Amnesty International: Ortega Gov. Redesigns its Repression

Riot police charge against a peaceful demonstration in March 2019. Photo: Confidencial.

Five years after the April Rebellion, the regime “incorporates new patterns” of human rights violations, according to the organization.

By EFE / Confidencial

HAVANA TIMES – Amnesty International reported on Tuesday that the Nicaraguan government, presided over by Daniel Ortega, continues to “increase” and “redesign” the “policy of repression” five years after the massive protests of 2018, in addition to the “incorporation of new patterns of violations.”

The international organization presented the report “A Cry for Justice: Five Years of Oppression and Resistance in Nicaragua.” Amnesty International’s director for the Americas, Erika Guevara Rosas, said that in that document “through the documentation of emblematic cases, we show the continuum of repression to which Nicaraguan society has been subjected.”

As well as “the different patterns of human rights violations suffered by people who dare to raise their voice to denounce the crisis experienced by the country and demand the respect and full enjoyment of rights in Nicaragua,” she added.

On April 18, 2018, a series of demonstrations began in which thousands of Nicaraguans would take to the streets to protest controversial social security reforms, which later turned into a demand for Ortega’s resignation after he responded with lethal force.

The protests left at least 355 dead according to the Inter-American Commission on Human Rights (IACHR), although Nicaraguan organizations raise the figure to 684, while Ortega recognizes that there were “more than 300” and maintains that it was an attempted coup d’état.

The report details the main “tactics” used by the government of Ortega and his wife, Vice President Rosario Murillo, such as “the excessive use of force, the use of criminal law to unjustly criminalize activists and dissidents, attacks against civil society and forced exile.”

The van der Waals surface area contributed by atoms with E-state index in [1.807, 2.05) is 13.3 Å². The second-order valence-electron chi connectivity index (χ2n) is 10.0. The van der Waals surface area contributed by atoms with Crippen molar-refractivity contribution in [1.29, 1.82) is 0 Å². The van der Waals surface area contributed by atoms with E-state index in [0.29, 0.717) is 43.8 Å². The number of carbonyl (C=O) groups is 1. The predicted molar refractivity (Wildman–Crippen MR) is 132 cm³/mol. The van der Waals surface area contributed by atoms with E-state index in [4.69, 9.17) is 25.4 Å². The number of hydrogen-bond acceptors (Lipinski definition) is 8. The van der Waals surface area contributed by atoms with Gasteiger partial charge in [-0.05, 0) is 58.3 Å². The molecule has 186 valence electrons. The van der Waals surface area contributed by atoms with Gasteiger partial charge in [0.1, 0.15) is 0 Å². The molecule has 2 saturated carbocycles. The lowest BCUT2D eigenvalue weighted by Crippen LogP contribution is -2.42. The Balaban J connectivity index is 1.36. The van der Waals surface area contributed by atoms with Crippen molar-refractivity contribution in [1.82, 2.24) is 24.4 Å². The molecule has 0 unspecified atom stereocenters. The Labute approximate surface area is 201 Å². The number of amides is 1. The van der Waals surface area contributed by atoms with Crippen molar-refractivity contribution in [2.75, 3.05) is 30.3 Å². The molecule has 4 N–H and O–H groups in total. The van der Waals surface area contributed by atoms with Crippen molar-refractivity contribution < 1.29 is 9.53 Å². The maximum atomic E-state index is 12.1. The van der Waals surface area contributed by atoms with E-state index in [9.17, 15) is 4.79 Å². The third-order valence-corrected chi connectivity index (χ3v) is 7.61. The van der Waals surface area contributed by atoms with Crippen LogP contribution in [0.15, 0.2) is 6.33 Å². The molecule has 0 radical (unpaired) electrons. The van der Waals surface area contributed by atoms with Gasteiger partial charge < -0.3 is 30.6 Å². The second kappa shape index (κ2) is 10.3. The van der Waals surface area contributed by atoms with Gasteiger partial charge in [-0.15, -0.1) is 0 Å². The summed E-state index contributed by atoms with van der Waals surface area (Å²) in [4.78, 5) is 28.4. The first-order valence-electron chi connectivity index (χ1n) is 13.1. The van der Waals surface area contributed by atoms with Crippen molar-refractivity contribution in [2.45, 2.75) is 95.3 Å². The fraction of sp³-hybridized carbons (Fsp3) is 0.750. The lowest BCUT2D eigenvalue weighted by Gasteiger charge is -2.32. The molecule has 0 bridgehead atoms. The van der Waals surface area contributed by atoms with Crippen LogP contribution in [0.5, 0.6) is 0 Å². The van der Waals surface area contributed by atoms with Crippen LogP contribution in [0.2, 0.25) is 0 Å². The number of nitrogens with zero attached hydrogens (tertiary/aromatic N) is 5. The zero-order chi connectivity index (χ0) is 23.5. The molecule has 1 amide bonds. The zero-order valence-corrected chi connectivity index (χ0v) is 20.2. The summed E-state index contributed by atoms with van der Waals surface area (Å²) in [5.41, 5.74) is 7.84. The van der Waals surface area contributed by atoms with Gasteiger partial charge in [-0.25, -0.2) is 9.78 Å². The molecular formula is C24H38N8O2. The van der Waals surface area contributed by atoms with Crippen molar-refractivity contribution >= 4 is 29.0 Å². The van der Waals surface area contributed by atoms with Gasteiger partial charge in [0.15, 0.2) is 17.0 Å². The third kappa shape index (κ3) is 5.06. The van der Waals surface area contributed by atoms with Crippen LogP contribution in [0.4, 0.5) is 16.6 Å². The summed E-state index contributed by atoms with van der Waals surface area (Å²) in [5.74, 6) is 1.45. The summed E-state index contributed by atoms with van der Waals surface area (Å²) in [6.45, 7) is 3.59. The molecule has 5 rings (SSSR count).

These “methods” represent a “broad range of human rights violations,” such as “arbitrary detention, torture, forced disappearance, extrajudicial executions, and arbitrary denationalization.”

“Co-opting the judicial system”

Amnesty International, through information provided by Nicaraguan organizations gathered in this report, reported on the “co-opting of the judicial system” that counts on the “collaboration” of other authorities to hold “unfair trials against people for the mere fact of being considered critical of the government.”

“Five years after its beginning, the human rights crisis in Nicaragua remains due to the loss of the rule of law, the approval of regulatory reforms that have affected the independence of the judiciary and the closure of human rights control mechanisms, both regional and universal,” said Rosas.

The Government of Nicaragua “has used the criminal process as a tool of control and repression against people considered dissidents or opponents,” which has led to the “imprisonment of hundreds of people,” according to the report.

In the last five years, the Government “has created a series of laws to restrict freedom of association and expression,” in addition to “subjecting” human rights organizations to “smear campaigns, illegitimate interventions in their operations and unjust criminalization of their members.”

According to the report, one of the “most frequent” methods is the “annulment of their legal status, the breaking into their facilities and the confiscation of their properties, severally limiting their capacity to act.”

Stripping of nationality

The report also “addresses the arbitrary deprivation of nationality.” Among the 317 people whose nationality has been withdrawn by Nicaraguan judicial authorities are renowned writers such as Sergio Ramirez and Gioconda Belli, as well as former Ortega comrades such as Dora Maria Tellez, known as “Commander 2.”

Amnesty International notes that in Nicaragua there is “an excessive use of force,” exercised “by the police forces, on many occasions in coordination with para-police groups, who have been responsible for thousands of arbitrary detentions at different times.”

And it points out that “social and economic instability” has caused a “forced departure from the country of thousands of people,” who should “benefit from international protection.”

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